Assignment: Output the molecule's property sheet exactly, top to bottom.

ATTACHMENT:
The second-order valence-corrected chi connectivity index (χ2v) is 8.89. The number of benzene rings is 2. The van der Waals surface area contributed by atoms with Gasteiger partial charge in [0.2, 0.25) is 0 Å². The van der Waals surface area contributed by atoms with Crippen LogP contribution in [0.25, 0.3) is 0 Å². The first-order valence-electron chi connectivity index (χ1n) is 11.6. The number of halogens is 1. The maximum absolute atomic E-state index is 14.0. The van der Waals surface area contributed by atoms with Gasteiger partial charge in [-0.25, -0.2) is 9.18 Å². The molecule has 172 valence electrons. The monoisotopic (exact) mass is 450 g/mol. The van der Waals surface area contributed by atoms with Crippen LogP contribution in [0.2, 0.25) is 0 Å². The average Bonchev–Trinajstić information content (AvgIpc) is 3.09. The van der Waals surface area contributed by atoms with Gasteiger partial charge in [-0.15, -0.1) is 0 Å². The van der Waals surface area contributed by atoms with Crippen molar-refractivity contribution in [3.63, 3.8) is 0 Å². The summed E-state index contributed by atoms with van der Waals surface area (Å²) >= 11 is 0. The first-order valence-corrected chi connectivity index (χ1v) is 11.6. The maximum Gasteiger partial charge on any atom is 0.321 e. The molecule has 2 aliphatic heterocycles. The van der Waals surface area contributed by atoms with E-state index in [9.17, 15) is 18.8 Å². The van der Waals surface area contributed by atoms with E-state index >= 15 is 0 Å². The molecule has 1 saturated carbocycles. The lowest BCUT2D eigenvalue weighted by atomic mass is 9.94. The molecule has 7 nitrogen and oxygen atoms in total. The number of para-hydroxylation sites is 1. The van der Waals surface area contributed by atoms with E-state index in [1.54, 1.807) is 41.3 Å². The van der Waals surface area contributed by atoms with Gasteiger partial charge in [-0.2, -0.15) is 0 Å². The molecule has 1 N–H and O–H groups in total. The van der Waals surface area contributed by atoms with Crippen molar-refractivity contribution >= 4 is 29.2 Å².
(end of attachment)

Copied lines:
The second-order valence-corrected chi connectivity index (χ2v) is 8.89. The number of benzene rings is 2. The van der Waals surface area contributed by atoms with Gasteiger partial charge in [0.2, 0.25) is 0 Å². The van der Waals surface area contributed by atoms with Crippen LogP contribution in [0.25, 0.3) is 0 Å². The first-order valence-electron chi connectivity index (χ1n) is 11.6. The number of halogens is 1. The maximum absolute atomic E-state index is 14.0. The van der Waals surface area contributed by atoms with Gasteiger partial charge in [-0.25, -0.2) is 9.18 Å². The molecule has 172 valence electrons. The monoisotopic (exact) mass is 450 g/mol. The van der Waals surface area contributed by atoms with Crippen LogP contribution in [0.2, 0.25) is 0 Å². The average Bonchev–Trinajstić information content (AvgIpc) is 3.09. The van der Waals surface area contributed by atoms with Gasteiger partial charge in [-0.15, -0.1) is 0 Å². The van der Waals surface area contributed by atoms with Crippen molar-refractivity contribution in [3.63, 3.8) is 0 Å². The summed E-state index contributed by atoms with van der Waals surface area (Å²) >= 11 is 0. The first-order valence-corrected chi connectivity index (χ1v) is 11.6. The maximum Gasteiger partial charge on any atom is 0.321 e. The molecule has 2 aliphatic heterocycles. The van der Waals surface area contributed by atoms with E-state index in [9.17, 15) is 18.8 Å². The van der Waals surface area contributed by atoms with E-state index >= 15 is 0 Å². The molecule has 1 saturated carbocycles. The lowest BCUT2D eigenvalue weighted by atomic mass is 9.94. The molecule has 7 nitrogen and oxygen atoms in total. The number of para-hydroxylation sites is 1. The van der Waals surface area contributed by atoms with E-state index in [1.54, 1.807) is 41.3 Å². The van der Waals surface area contributed by atoms with Gasteiger partial charge in [-0.2, -0.15) is 0 Å². The molecule has 1 N–H and O–H groups in total. The van der Waals surface area contributed by atoms with Crippen molar-refractivity contribution >= 4 is 29.2 Å².